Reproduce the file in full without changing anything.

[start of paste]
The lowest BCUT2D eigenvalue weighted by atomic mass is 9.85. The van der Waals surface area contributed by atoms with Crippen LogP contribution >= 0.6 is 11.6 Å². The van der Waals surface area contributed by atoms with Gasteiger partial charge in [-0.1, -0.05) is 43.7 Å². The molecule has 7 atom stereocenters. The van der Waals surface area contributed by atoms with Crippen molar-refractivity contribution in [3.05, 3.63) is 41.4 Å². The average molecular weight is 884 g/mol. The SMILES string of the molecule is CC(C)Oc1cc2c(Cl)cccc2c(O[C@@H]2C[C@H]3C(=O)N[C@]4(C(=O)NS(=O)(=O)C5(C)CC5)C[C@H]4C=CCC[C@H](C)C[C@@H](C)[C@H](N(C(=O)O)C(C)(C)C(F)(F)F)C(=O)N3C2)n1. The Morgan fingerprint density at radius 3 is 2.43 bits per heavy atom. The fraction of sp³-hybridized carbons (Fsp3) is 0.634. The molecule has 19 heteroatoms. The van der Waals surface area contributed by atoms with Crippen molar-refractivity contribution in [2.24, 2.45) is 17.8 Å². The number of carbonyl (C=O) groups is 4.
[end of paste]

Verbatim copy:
The lowest BCUT2D eigenvalue weighted by atomic mass is 9.85. The van der Waals surface area contributed by atoms with Crippen LogP contribution >= 0.6 is 11.6 Å². The van der Waals surface area contributed by atoms with Gasteiger partial charge in [-0.1, -0.05) is 43.7 Å². The molecule has 7 atom stereocenters. The van der Waals surface area contributed by atoms with Crippen molar-refractivity contribution in [3.05, 3.63) is 41.4 Å². The average molecular weight is 884 g/mol. The SMILES string of the molecule is CC(C)Oc1cc2c(Cl)cccc2c(O[C@@H]2C[C@H]3C(=O)N[C@]4(C(=O)NS(=O)(=O)C5(C)CC5)C[C@H]4C=CCC[C@H](C)C[C@@H](C)[C@H](N(C(=O)O)C(C)(C)C(F)(F)F)C(=O)N3C2)n1. The Morgan fingerprint density at radius 3 is 2.43 bits per heavy atom. The fraction of sp³-hybridized carbons (Fsp3) is 0.634. The molecule has 19 heteroatoms. The van der Waals surface area contributed by atoms with Crippen molar-refractivity contribution in [2.24, 2.45) is 17.8 Å². The number of carbonyl (C=O) groups is 4.